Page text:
Homaira Kabir is a positive psychology practitioner currently working in Muscat, Oman. She inspires and supports women to live engaged and fulfilled lives of purpose and well-being. She also enables adolescents to harness the brilliance of their age through programs in middle school. She is a writer whose work has appeared in media around the world. She is currently completing her MAPP from UEL. Web site. Full bio pending. Homaira's articles for Positive Psychology News are here. She plans to write monthly on the 7th.
There was a practice lockdown at my children’s school yesterday. Although the teachers had explained the procedure in advance, most of the children did end up feeling somewhat insecure.
At the dinner table, my three described their experiences with wide eyes and shaky voices. My youngest curled up next to me as she spoke about hers. “One little boy was crying and saying ‘I want my mommy,'” she said, “and I wanted to do the same.”
More than the descriptions though, were the poignant questions they asked. The “what ifs,” the “whys,” and the global issues that they strained to understand. Often they failed, not because of the complexities, but because of implied obliteration of the most profound emotion we have. In the uncomplicated world of children, empathy grows like weeds. It is the journey through adolescence and the years that follow that capitulate us before external forces, divide us from our inner truth, and turn us into adults gone astray.
I know that my children’s lockdown experience pales in comparison to what millions face every day, a little glimpse of which we see in the refugee crisis. Yet I cannot help but feel very uneasy about the world I’m leaving behind for my children. I think back to my own childhood, and I remember the trusting neighborhood bonds and the strength of community that supported the fragility of the individual being.What Technology Takes Away
My children haven’t experienced that. They know the impersonal and self-centered worlds of social media where they go looking for comfort and come up empty. We humans are wired to connect, and the polyvagal theory shows that real connection that calms us and makes us resilient does not happen through emojis, xoxoxos, and endless pictures of scrumptious meals. It happens through eye contact, through voice and touch, and through listening and being heard.
For years, I’ve tried to remember that, sometimes successfully, sometimes shockingly as I’ve caught myself with my nose buried deep in my laptop, shouting out to one of my children: “Get off the computer and go spend time with your little sister or something….”
But is Close Connection Enough?
But now I’ve begun to believe that building real connection, although essential, is not enough. The worlds of our children, and increasingly our own, show a trend we cannot ignore. Yes, neighborhoods and small communities are not what they used to be, but there is a larger community taking their places, and the closer we look, the more global we find it to be.
This is perhaps for good reason. Our concept of morality evolved as we learned to come together in tribes and develop compassion for those who were part of our in-group. But we also honed fear and hate for the out-group. This paradox of emotions helped us survive, but in today’s complex and interconnected world, it seems that this very tribal mindset may cause us to unravel unless we expand the size of our in-group.So yes, we need to grow love, but we need to widen its reach.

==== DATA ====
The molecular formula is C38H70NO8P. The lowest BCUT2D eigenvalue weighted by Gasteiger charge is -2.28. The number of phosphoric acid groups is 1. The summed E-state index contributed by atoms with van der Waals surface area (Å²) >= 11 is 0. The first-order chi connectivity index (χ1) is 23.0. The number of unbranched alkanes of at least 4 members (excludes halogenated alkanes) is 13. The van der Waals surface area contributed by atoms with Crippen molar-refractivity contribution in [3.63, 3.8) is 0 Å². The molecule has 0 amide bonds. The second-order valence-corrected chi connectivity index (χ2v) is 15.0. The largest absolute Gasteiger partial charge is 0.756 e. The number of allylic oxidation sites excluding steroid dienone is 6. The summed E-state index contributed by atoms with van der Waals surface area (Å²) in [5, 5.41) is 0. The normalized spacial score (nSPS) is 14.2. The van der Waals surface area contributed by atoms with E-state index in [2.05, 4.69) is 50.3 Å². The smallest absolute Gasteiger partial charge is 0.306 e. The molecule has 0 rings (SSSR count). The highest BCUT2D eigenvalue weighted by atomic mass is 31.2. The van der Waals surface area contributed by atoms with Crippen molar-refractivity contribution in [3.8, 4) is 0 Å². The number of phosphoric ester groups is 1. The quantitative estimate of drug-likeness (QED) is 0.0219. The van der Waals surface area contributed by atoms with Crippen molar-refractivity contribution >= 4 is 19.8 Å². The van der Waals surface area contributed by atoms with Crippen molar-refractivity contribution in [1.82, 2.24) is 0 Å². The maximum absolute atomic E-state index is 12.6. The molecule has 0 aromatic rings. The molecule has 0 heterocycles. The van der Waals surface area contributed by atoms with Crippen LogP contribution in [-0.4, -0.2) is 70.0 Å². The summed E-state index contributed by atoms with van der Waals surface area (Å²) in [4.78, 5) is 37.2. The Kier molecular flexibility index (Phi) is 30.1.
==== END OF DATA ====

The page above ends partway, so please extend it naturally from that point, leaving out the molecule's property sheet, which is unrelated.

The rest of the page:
Exposing our children and ourselves to history will help us understand the growing reach of our nonzero-sum relationships as we face problems together with people around the globe. We can move beyond the ego that grows in what existential-humanistic psychologist Kirk Schneider calls the polarized mind and experience the awe of belonging to something much larger than our selves. Exposing us to the arts will take us out of the familiar and bring us together as a common humanity, as Oxford scholar Theodore Zeldin writes in his book The Hidden Pleasures of Life. Exposing us all to others will help expand cognitive empathy, one of the most crucial forces of change through our history.
Awe instead of Fear
Exposure has one more benefit. It takes away the most basic and inhibiting emotion we have: fear. For fear grows in uncertainty and forms feedback loops that keep us tied to an ever-shrinking bubble of perceived safety. By opening up to people’s experiences in the past and the present, and with love and appreciation, we’re reminded of the common human soul that silently breathes within humanity’s quilted social fabric. Embracing that soul may be the best gift we give ourselves, our children, and all those we connect with.Perhaps I don’t need to fear the world I leave behind for my children. Perhaps technology is paving the way for them to come together as a common humanity.
My role is to harness this technology by opening them to a wider world than the one we as children could even dream of, and then exposing them to it in ways that expand their awareness. The wider the connections they build, the greater the chances they’ll stay resilient regardless of the uncertainties that may lie ahead and regardless of whether Mommy is there to hold their little fingers and calm their fearful minds.
Palmer, P. J. (2004). A Hidden Wholeness: The Journey Toward an Undivided Life. San Francisco: John Wiley & Sons.
Porges, S. (2011). The Polyvagal Theory. New York: W. W. Norton & Company.
Schneider, K. (2009). Awakening to Awe: Personal Stories of Profound Transformation. Maryland: Rowman & Littlefield.
Wright, R. (2000). Nonzero: The logic of human destiny. New York: Vintage Press.
Zeldin, T. (2015). The Hidden Pleasures of Life: A New Way of Remembering the Past and Imagining the Future by Theodore Zeldin (21-May-2015). London: Maclehose Press.